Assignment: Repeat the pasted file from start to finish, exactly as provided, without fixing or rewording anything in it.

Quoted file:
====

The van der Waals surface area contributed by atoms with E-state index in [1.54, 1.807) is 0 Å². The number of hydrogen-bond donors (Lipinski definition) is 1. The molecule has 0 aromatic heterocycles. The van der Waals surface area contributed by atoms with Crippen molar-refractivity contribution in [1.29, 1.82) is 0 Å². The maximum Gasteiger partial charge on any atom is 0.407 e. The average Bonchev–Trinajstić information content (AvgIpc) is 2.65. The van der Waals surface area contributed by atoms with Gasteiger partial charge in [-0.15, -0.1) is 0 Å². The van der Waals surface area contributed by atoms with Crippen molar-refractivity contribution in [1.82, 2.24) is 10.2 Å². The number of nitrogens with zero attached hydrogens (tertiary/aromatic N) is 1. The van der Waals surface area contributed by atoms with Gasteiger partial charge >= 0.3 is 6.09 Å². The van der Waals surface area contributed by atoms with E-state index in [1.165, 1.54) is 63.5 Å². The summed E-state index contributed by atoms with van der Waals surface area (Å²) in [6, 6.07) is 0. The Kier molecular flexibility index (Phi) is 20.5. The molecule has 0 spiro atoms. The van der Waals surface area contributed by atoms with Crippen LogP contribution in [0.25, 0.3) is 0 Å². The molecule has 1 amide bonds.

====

The van der Waals surface area contributed by atoms with E-state index in [1.54, 1.807) is 0 Å². The number of hydrogen-bond donors (Lipinski definition) is 1. The molecule has 0 aromatic heterocycles. The van der Waals surface area contributed by atoms with Crippen molar-refractivity contribution in [1.29, 1.82) is 0 Å². The maximum Gasteiger partial charge on any atom is 0.407 e. The average Bonchev–Trinajstić information content (AvgIpc) is 2.65. The van der Waals surface area contributed by atoms with Gasteiger partial charge in [-0.15, -0.1) is 0 Å². The van der Waals surface area contributed by atoms with Crippen molar-refractivity contribution in [1.82, 2.24) is 10.2 Å². The number of nitrogens with zero attached hydrogens (tertiary/aromatic N) is 1. The van der Waals surface area contributed by atoms with Gasteiger partial charge >= 0.3 is 6.09 Å². The van der Waals surface area contributed by atoms with E-state index in [1.165, 1.54) is 63.5 Å². The summed E-state index contributed by atoms with van der Waals surface area (Å²) in [6, 6.07) is 0. The Kier molecular flexibility index (Phi) is 20.5. The molecule has 0 spiro atoms. The van der Waals surface area contributed by atoms with Crippen LogP contribution in [0.25, 0.3) is 0 Å². The molecule has 1 amide bonds.